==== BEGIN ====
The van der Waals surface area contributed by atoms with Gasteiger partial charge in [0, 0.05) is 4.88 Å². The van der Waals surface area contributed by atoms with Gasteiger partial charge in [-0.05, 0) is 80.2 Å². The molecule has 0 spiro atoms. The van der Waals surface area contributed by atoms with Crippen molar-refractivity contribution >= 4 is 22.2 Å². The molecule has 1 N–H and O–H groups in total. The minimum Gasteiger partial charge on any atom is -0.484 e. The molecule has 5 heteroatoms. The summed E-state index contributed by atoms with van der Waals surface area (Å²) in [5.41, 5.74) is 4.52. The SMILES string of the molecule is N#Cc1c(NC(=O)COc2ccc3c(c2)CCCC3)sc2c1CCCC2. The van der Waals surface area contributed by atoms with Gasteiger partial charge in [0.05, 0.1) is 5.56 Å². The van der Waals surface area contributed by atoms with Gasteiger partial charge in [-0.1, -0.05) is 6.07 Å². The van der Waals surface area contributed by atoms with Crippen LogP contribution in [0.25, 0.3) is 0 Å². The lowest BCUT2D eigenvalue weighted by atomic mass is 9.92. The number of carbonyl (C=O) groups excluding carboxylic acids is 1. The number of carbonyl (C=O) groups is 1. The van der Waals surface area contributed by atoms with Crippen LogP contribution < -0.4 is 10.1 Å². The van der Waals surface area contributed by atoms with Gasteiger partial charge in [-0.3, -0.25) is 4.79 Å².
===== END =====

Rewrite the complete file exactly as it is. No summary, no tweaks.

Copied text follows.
The van der Waals surface area contributed by atoms with Gasteiger partial charge in [0, 0.05) is 4.88 Å². The van der Waals surface area contributed by atoms with Gasteiger partial charge in [-0.05, 0) is 80.2 Å². The molecule has 0 spiro atoms. The van der Waals surface area contributed by atoms with Crippen molar-refractivity contribution >= 4 is 22.2 Å². The molecule has 1 N–H and O–H groups in total. The minimum Gasteiger partial charge on any atom is -0.484 e. The molecule has 5 heteroatoms. The summed E-state index contributed by atoms with van der Waals surface area (Å²) in [5.41, 5.74) is 4.52. The SMILES string of the molecule is N#Cc1c(NC(=O)COc2ccc3c(c2)CCCC3)sc2c1CCCC2. The van der Waals surface area contributed by atoms with Gasteiger partial charge in [0.05, 0.1) is 5.56 Å². The van der Waals surface area contributed by atoms with Gasteiger partial charge in [-0.1, -0.05) is 6.07 Å². The van der Waals surface area contributed by atoms with Crippen LogP contribution in [0.25, 0.3) is 0 Å². The lowest BCUT2D eigenvalue weighted by atomic mass is 9.92. The number of carbonyl (C=O) groups excluding carboxylic acids is 1. The number of carbonyl (C=O) groups is 1. The van der Waals surface area contributed by atoms with Crippen LogP contribution < -0.4 is 10.1 Å². The van der Waals surface area contributed by atoms with Gasteiger partial charge in [-0.3, -0.25) is 4.79 Å².